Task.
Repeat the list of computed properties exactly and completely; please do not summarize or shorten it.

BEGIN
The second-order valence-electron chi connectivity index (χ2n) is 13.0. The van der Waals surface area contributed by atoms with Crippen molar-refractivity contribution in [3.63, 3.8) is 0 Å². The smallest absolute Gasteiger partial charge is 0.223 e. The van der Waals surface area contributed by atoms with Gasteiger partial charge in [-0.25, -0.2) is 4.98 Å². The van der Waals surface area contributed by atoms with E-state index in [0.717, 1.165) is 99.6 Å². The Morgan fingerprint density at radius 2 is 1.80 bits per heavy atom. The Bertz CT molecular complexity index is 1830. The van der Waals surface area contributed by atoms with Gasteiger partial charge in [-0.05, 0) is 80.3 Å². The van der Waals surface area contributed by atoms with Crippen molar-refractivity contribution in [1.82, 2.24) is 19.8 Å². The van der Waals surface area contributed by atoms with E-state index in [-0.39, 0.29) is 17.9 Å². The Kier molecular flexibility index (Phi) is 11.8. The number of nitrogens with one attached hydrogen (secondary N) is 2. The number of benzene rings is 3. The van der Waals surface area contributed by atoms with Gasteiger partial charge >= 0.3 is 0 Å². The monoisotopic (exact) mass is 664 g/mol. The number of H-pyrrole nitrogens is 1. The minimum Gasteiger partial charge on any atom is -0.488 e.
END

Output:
The second-order valence-electron chi connectivity index (χ2n) is 13.0. The van der Waals surface area contributed by atoms with Crippen molar-refractivity contribution in [3.63, 3.8) is 0 Å². The smallest absolute Gasteiger partial charge is 0.223 e. The van der Waals surface area contributed by atoms with Gasteiger partial charge in [-0.25, -0.2) is 4.98 Å². The van der Waals surface area contributed by atoms with E-state index in [0.717, 1.165) is 99.6 Å². The Morgan fingerprint density at radius 2 is 1.80 bits per heavy atom. The Bertz CT molecular complexity index is 1830. The van der Waals surface area contributed by atoms with Gasteiger partial charge in [-0.05, 0) is 80.3 Å². The van der Waals surface area contributed by atoms with Crippen molar-refractivity contribution in [1.82, 2.24) is 19.8 Å². The van der Waals surface area contributed by atoms with E-state index in [-0.39, 0.29) is 17.9 Å². The Kier molecular flexibility index (Phi) is 11.8. The number of nitrogens with one attached hydrogen (secondary N) is 2. The number of benzene rings is 3. The van der Waals surface area contributed by atoms with Gasteiger partial charge >= 0.3 is 0 Å². The monoisotopic (exact) mass is 664 g/mol. The number of H-pyrrole nitrogens is 1. The minimum Gasteiger partial charge on any atom is -0.488 e.